The fear in Denmark and the rest of the world is that there are not enough ventilators that are so crucial to saving those most seriously ill from the coronavirus. The Respiratory and Critical Care Group (RCare) at Aalborg University (AAU), in conjunction with several industrial partners, has been working at full speed over the past few weeks to develop an emergency ventilator to alleviate the severe shortage of ventilators during the corona pandemic. The result is now ready to share in Denmark and the rest of the world.
'RECIPE' SHARED WITH THE WORLD
The researchers are putting all the specifications for the ventilator out on the web making them available for free to anyone in the world who wants to produce it. The advantages of this emergency ventilator are that it can be produced from industrial components that are available virtually everywhere. It is relatively simple and inexpensive to produce; it has the same necessary functions as a traditional ventilator, but is not as complex or high-tech in terms of production and use.
Support for the research, which has now resulted in a concrete, demonstrable solution, includes funding from the Ministry of Higher Education and Science.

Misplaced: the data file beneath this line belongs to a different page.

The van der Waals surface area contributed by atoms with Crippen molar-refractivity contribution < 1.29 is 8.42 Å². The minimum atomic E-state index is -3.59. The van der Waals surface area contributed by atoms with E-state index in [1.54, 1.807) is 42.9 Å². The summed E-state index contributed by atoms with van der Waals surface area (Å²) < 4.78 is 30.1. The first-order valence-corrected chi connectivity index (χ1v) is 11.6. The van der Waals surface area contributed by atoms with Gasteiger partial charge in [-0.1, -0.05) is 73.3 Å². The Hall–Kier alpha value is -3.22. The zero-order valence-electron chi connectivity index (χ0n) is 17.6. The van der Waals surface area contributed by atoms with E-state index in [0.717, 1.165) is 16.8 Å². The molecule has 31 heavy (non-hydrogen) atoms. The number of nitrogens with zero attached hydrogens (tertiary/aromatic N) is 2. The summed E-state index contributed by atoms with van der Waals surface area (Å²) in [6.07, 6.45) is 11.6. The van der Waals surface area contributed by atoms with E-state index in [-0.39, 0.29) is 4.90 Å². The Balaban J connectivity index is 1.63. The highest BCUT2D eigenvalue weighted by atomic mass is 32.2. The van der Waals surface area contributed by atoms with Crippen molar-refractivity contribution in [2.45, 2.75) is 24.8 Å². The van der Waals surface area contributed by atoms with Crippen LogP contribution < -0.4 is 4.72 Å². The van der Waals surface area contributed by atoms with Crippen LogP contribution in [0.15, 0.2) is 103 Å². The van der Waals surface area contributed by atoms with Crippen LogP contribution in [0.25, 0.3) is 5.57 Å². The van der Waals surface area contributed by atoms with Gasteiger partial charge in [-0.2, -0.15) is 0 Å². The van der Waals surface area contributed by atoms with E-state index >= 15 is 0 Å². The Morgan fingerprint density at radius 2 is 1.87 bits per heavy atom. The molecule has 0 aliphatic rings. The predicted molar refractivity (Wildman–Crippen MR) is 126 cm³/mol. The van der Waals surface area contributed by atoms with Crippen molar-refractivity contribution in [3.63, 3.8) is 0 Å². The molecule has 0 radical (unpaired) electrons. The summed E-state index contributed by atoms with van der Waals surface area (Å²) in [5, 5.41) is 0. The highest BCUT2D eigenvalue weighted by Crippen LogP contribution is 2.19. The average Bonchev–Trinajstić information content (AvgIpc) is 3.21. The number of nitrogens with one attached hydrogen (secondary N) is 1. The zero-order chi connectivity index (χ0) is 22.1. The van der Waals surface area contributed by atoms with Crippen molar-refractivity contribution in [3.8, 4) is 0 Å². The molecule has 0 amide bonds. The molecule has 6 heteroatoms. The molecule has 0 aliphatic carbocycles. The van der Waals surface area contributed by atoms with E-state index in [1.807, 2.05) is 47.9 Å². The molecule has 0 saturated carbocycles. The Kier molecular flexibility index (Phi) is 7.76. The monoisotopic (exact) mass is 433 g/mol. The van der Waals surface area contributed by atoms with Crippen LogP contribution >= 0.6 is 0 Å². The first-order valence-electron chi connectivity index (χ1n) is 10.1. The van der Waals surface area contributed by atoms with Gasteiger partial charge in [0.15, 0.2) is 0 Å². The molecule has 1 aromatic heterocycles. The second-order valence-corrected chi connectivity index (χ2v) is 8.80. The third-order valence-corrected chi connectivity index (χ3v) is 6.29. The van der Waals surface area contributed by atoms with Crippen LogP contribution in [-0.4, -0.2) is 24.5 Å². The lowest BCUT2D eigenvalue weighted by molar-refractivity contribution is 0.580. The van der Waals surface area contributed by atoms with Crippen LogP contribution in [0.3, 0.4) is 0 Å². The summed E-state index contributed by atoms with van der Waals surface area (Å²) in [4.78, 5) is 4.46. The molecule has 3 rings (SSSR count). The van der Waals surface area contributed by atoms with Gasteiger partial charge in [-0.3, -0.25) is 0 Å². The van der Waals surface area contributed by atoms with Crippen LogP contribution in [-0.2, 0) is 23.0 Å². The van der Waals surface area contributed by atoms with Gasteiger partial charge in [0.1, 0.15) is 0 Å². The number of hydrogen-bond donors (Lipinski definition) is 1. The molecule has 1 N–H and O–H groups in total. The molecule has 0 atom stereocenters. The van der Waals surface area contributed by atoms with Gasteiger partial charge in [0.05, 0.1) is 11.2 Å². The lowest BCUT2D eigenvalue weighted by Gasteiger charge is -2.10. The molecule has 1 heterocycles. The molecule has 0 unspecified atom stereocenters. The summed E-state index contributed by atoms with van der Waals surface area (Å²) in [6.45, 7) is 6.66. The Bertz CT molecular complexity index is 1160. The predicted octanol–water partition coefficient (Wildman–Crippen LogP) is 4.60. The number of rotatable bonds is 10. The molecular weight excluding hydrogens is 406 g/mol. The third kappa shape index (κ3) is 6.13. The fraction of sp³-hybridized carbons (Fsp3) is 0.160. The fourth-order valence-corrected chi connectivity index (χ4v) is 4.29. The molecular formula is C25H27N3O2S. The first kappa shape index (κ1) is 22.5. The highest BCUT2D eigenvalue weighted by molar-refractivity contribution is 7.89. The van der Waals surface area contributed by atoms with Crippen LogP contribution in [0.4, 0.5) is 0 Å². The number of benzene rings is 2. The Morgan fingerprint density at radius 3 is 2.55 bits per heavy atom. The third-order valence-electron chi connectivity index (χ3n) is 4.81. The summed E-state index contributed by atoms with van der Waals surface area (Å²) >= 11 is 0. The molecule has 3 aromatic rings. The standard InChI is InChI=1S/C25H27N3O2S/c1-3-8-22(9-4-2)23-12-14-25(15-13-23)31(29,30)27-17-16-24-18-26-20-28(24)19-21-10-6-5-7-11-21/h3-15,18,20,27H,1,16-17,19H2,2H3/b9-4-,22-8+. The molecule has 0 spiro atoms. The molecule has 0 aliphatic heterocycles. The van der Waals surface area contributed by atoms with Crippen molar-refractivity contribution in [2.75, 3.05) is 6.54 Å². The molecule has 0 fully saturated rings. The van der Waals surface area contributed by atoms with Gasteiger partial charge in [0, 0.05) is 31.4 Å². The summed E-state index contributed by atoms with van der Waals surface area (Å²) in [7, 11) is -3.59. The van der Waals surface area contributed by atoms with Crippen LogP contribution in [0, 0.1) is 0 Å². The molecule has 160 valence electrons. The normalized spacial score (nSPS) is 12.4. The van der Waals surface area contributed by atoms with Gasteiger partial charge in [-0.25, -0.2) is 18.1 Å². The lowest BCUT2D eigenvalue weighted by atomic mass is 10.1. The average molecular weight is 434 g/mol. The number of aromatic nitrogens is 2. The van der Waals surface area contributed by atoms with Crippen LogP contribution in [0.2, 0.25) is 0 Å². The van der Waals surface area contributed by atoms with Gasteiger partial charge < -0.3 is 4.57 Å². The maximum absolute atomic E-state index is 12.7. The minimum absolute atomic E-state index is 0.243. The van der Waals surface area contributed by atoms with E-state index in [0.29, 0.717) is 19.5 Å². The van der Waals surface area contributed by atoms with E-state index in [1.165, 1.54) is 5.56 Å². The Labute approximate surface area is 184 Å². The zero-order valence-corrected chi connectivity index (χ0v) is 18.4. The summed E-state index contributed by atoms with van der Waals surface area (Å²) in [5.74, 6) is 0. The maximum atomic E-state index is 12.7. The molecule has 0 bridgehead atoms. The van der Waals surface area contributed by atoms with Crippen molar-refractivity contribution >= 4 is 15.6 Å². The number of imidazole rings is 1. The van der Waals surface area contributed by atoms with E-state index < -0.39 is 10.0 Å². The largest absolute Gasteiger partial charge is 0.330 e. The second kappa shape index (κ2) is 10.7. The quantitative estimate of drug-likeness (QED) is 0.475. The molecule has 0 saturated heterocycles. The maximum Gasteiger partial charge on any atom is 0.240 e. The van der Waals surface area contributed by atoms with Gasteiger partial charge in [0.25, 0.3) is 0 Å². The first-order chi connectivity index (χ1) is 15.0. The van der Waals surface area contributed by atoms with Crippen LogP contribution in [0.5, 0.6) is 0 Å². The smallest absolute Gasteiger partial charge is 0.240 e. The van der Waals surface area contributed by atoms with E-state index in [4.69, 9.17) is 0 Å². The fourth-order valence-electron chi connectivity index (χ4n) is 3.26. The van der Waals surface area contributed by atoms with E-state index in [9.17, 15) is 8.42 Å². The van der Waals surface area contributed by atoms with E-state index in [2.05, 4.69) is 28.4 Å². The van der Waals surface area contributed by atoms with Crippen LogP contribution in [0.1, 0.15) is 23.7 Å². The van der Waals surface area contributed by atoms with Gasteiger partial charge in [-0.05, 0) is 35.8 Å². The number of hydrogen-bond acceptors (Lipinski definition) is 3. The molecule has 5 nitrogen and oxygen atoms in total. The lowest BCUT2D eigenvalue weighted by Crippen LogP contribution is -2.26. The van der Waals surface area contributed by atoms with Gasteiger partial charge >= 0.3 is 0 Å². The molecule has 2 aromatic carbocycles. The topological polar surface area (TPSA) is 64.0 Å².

- This is a good example of how research can make a tangible and rapid difference in the fight against coronavirus – and with knowledge that can benefit the entire world. I am very impressed by the speed with which the research group achieved results that can benefit patient care and help us make the best use of healthcare system resources. And I am pleased and proud that we have some of the world's leading researchers here at home who are fully invested in providing knowledge and finding solutions that can help us all, says Ane Halsboe-Jørgensen, Minister for Higher Education and Science.
Per Michael Johansen, Rector of AAU agrees:
- First and foremost, an enormous thank you to the researchers who worked almost continuously in recent weeks to find a solution that can ultimately save lives. Their efforts deserve serious recognition. With their emergency ventilator, they are an outstanding example of AAU at our best. The Aalborg Model does so much more than conducting research and providing education. It creates insight, generates solutions and advances development, he says.
The specifications and information on the emergency ventilator are available on this website https://github.com/CoRescue, and the Confederation of Danish Industry and its sister organisations around the world are spreading the good news.
Support for the project comes from the Ministry of Higher Education and Science and the Poul Due Jensen Foundation, enabling AAU to manufacture 25-30 emergency ventilators that are available to the Danish authorities if needed. The Danish Medicines Agency reacted quickly to waive the CE marking; the waiver only applies to use of the ventilator in Denmark.